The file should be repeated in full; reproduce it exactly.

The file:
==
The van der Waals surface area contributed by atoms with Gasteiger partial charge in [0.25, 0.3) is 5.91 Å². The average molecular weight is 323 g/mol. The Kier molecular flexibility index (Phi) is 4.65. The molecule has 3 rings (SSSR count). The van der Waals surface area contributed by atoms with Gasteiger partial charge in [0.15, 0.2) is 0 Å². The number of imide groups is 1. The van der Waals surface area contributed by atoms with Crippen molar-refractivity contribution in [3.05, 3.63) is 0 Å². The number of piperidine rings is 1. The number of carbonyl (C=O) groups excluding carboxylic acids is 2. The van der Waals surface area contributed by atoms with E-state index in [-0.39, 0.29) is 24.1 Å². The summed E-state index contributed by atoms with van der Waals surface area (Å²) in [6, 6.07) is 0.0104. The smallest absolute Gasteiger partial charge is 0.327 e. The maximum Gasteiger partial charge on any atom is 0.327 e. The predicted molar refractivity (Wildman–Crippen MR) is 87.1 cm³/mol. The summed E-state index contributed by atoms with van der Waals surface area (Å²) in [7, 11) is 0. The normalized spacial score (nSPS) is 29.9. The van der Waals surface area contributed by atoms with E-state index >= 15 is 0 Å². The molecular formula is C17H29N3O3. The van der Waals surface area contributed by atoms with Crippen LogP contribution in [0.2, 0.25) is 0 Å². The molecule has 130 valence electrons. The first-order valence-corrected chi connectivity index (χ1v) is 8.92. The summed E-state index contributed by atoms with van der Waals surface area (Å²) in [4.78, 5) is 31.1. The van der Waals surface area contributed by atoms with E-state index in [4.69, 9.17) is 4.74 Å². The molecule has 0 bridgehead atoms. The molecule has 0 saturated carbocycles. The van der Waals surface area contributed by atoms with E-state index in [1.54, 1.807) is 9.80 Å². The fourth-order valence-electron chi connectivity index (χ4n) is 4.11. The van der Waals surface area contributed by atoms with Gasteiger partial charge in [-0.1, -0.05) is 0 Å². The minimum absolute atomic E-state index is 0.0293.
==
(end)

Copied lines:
The van der Waals surface area contributed by atoms with Gasteiger partial charge in [0.25, 0.3) is 5.91 Å². The average molecular weight is 323 g/mol. The Kier molecular flexibility index (Phi) is 4.65. The molecule has 3 rings (SSSR count). The van der Waals surface area contributed by atoms with Gasteiger partial charge in [0.15, 0.2) is 0 Å². The number of imide groups is 1. The van der Waals surface area contributed by atoms with Crippen molar-refractivity contribution in [3.05, 3.63) is 0 Å². The number of piperidine rings is 1. The number of carbonyl (C=O) groups excluding carboxylic acids is 2. The van der Waals surface area contributed by atoms with E-state index in [-0.39, 0.29) is 24.1 Å². The summed E-state index contributed by atoms with van der Waals surface area (Å²) in [6, 6.07) is 0.0104. The smallest absolute Gasteiger partial charge is 0.327 e. The maximum Gasteiger partial charge on any atom is 0.327 e. The predicted molar refractivity (Wildman–Crippen MR) is 87.1 cm³/mol. The summed E-state index contributed by atoms with van der Waals surface area (Å²) in [7, 11) is 0. The normalized spacial score (nSPS) is 29.9. The van der Waals surface area contributed by atoms with E-state index >= 15 is 0 Å². The molecular formula is C17H29N3O3. The van der Waals surface area contributed by atoms with Crippen LogP contribution in [0.2, 0.25) is 0 Å². The molecule has 130 valence electrons. The first-order valence-corrected chi connectivity index (χ1v) is 8.92. The summed E-state index contributed by atoms with van der Waals surface area (Å²) in [4.78, 5) is 31.1. The van der Waals surface area contributed by atoms with E-state index in [4.69, 9.17) is 4.74 Å². The molecule has 0 bridgehead atoms. The molecule has 0 saturated carbocycles. The van der Waals surface area contributed by atoms with E-state index in [1.54, 1.807) is 9.80 Å². The fourth-order valence-electron chi connectivity index (χ4n) is 4.11. The van der Waals surface area contributed by atoms with Gasteiger partial charge in [-0.1, -0.05) is 0 Å². The minimum absolute atomic E-state index is 0.0293.